Thursday, May 14, 2015

Magnificent Rolls-Royce Silver Ghost 1921 of Maharaja Vijaysinhji of Rajpipla


In 1921 Maharaja Vijaysinhji of Rajpipla bought his second Rolls-Royce, another Silver Ghost 40/50 hp, bearing chassis no. 32 UG. It was fitted with exquisite tourer coachwork by Hooper (body no. 5498) as specified by the Maharaja.

It was the pride of the Rajpipla State garage for many years, and carried the registration RAJPIPLA No.1. The car is pictured here in February 1926 at Maharaja Vijaysinhji’s riverside castle overlooking the Narmada at Hanumanteshwar, about eight miles away from the capital town of Nandod. In the foreground, facing the camera, is Governor of Bombay Presidency Leslie Wilson, while the Maharaja is about to enter the car behind him.

The photograph above provides a breath-taking side profile of this prized automobile in November 1929. Seated at the rear left is Maharaja Vijaysinhji, and next to him is Governor of Bombay Presidency Frederick Sykes.

This was one of the most magnificent among the hundreds of cars owned by the royal family of Rajpipla.

The car behind it is a Rolls-Royce 20 hp (Baby Rolls) 1922. 

Tuesday, May 12, 2015

The first Rolls-Royce owned by Maharaja Vijaysinhji of Rajpipla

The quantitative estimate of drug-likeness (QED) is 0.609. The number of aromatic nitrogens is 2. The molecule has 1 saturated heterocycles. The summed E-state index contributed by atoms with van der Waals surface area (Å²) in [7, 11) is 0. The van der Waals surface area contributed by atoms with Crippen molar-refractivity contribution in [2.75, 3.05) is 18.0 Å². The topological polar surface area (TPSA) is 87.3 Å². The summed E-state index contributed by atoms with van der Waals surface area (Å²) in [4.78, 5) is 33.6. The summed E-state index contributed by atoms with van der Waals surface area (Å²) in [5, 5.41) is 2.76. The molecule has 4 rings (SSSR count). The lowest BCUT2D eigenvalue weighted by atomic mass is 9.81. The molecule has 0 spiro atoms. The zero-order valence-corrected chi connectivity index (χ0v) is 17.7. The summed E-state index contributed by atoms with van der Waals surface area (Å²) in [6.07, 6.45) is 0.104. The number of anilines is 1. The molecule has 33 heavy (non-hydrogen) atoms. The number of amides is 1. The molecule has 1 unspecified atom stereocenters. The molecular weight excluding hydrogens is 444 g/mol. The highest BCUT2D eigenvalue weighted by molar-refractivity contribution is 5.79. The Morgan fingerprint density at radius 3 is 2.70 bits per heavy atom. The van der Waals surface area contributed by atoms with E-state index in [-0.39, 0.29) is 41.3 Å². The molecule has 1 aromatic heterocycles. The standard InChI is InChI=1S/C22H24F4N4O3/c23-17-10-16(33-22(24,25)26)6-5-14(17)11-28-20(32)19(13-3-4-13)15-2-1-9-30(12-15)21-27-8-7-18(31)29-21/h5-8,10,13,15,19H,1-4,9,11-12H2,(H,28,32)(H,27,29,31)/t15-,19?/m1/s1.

The car partly visible in the background is the first Rolls-Royce owned by Maharaja Vijaysinhji of Rajpipla, a Silver Ghost 1913.

Maharaja Vijaysinhji  of Rajpipla - with a passion for cars like his father, Maharana Chhatrasinhji - bought several of the leading makes. The Delhi Durbar of 1911 and the famous Alpine test of 1913 - passed effortlessly by the Silver Ghost - fuelled interest in Rolls-Royce cars in India. Having succeeded to the gadi of Rajpipla in 1915, the young ruler was on the lookout for a Rolls-Royce Silver Ghost. He found a 1913 model in Calcutta, then owned by Charles W. Tosh who had taken delivery of the car in April 1914 in London where it carried the UK registration R-1956. This Rolls-Royce Silver Ghost 40/50 hp 1913, chassis no. 16 CA, carried torpedo phaeton tourer coachwork (convertible in common parlance) by Barker, as depicted on page 37 of the Barker sales catalogue. In the hands of the new royal owner, a RAJPIPLA No. 3 red number-plate was put on this iconic automobile. Thus began Maharaja Vijaysinhji’s fascination for Rolls-Royce cars, owning twelve of them over the next three-and-a-half decades.

The lead car in the photograph is a Rolls-Royce Silver Ghost 1921. Behind it is a Rolls-Royce 20 hp (Baby Rolls) 1922. More about these Rajpipla cars later.